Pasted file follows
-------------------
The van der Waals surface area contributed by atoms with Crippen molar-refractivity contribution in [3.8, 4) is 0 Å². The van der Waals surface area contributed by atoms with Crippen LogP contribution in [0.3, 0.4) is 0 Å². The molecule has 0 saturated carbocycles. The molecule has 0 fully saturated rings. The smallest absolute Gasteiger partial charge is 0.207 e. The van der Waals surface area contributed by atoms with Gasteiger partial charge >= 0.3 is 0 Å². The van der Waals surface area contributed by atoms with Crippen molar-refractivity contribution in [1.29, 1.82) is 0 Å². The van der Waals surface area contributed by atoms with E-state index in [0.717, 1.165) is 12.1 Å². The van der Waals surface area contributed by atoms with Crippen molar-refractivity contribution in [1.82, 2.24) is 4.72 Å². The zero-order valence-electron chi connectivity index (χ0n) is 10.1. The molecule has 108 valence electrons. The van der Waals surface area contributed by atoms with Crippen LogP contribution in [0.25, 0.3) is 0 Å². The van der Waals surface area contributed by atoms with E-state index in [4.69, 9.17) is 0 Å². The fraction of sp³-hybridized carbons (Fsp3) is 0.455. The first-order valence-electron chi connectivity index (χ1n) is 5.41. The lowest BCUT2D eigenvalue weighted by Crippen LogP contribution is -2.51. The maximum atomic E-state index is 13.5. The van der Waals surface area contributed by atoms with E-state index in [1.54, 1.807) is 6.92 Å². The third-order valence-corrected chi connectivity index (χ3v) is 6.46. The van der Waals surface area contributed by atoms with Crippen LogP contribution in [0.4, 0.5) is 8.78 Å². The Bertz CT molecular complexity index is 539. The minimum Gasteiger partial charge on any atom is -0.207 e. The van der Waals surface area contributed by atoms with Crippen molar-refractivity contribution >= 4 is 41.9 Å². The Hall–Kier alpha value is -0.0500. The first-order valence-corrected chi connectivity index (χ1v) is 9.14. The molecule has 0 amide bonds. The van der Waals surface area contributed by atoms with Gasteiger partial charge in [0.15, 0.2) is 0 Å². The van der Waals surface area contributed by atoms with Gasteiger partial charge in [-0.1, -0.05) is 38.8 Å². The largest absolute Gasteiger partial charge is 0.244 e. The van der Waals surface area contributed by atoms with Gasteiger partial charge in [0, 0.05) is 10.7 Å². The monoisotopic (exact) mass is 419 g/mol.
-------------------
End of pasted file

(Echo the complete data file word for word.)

The van der Waals surface area contributed by atoms with Crippen molar-refractivity contribution in [3.8, 4) is 0 Å². The van der Waals surface area contributed by atoms with Crippen LogP contribution in [0.3, 0.4) is 0 Å². The molecule has 0 saturated carbocycles. The molecule has 0 fully saturated rings. The smallest absolute Gasteiger partial charge is 0.207 e. The van der Waals surface area contributed by atoms with Gasteiger partial charge >= 0.3 is 0 Å². The van der Waals surface area contributed by atoms with Crippen molar-refractivity contribution in [1.29, 1.82) is 0 Å². The van der Waals surface area contributed by atoms with E-state index in [0.717, 1.165) is 12.1 Å². The van der Waals surface area contributed by atoms with Crippen molar-refractivity contribution in [1.82, 2.24) is 4.72 Å². The zero-order valence-electron chi connectivity index (χ0n) is 10.1. The molecule has 108 valence electrons. The van der Waals surface area contributed by atoms with Crippen LogP contribution in [0.25, 0.3) is 0 Å². The van der Waals surface area contributed by atoms with E-state index in [4.69, 9.17) is 0 Å². The fraction of sp³-hybridized carbons (Fsp3) is 0.455. The first-order valence-electron chi connectivity index (χ1n) is 5.41. The lowest BCUT2D eigenvalue weighted by Crippen LogP contribution is -2.51. The maximum atomic E-state index is 13.5. The van der Waals surface area contributed by atoms with E-state index in [1.54, 1.807) is 6.92 Å². The third-order valence-corrected chi connectivity index (χ3v) is 6.46. The van der Waals surface area contributed by atoms with Crippen LogP contribution in [0.4, 0.5) is 8.78 Å². The Bertz CT molecular complexity index is 539. The minimum Gasteiger partial charge on any atom is -0.207 e. The van der Waals surface area contributed by atoms with Crippen molar-refractivity contribution >= 4 is 41.9 Å². The Hall–Kier alpha value is -0.0500. The first-order valence-corrected chi connectivity index (χ1v) is 9.14. The molecule has 0 amide bonds. The van der Waals surface area contributed by atoms with Gasteiger partial charge in [0.15, 0.2) is 0 Å². The van der Waals surface area contributed by atoms with Gasteiger partial charge in [-0.1, -0.05) is 38.8 Å². The largest absolute Gasteiger partial charge is 0.244 e. The van der Waals surface area contributed by atoms with Gasteiger partial charge in [0, 0.05) is 10.7 Å². The monoisotopic (exact) mass is 419 g/mol.